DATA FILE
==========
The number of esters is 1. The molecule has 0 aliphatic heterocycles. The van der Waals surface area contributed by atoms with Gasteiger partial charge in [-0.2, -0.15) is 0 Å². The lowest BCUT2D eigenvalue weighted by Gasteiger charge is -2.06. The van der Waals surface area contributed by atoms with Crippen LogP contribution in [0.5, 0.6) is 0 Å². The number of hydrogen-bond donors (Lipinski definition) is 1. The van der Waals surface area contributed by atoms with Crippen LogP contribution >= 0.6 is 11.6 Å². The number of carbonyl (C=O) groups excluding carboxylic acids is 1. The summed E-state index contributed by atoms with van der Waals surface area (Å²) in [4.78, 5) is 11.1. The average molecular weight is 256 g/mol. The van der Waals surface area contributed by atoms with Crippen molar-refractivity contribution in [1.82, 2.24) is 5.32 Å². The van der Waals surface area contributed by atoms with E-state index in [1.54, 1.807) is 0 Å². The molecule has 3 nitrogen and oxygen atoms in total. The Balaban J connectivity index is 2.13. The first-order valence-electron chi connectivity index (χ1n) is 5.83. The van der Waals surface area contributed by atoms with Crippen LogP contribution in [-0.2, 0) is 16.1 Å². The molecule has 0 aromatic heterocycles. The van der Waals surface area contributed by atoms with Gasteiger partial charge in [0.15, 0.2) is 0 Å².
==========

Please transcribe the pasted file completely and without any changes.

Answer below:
The number of esters is 1. The molecule has 0 aliphatic heterocycles. The van der Waals surface area contributed by atoms with Gasteiger partial charge in [-0.2, -0.15) is 0 Å². The lowest BCUT2D eigenvalue weighted by Gasteiger charge is -2.06. The van der Waals surface area contributed by atoms with Crippen LogP contribution in [0.5, 0.6) is 0 Å². The number of hydrogen-bond donors (Lipinski definition) is 1. The van der Waals surface area contributed by atoms with Crippen LogP contribution >= 0.6 is 11.6 Å². The number of carbonyl (C=O) groups excluding carboxylic acids is 1. The summed E-state index contributed by atoms with van der Waals surface area (Å²) in [4.78, 5) is 11.1. The average molecular weight is 256 g/mol. The van der Waals surface area contributed by atoms with Crippen molar-refractivity contribution in [1.82, 2.24) is 5.32 Å². The van der Waals surface area contributed by atoms with E-state index in [1.54, 1.807) is 0 Å². The molecule has 3 nitrogen and oxygen atoms in total. The Balaban J connectivity index is 2.13. The first-order valence-electron chi connectivity index (χ1n) is 5.83. The van der Waals surface area contributed by atoms with Crippen LogP contribution in [-0.2, 0) is 16.1 Å². The molecule has 0 aromatic heterocycles. The van der Waals surface area contributed by atoms with Gasteiger partial charge in [0.15, 0.2) is 0 Å².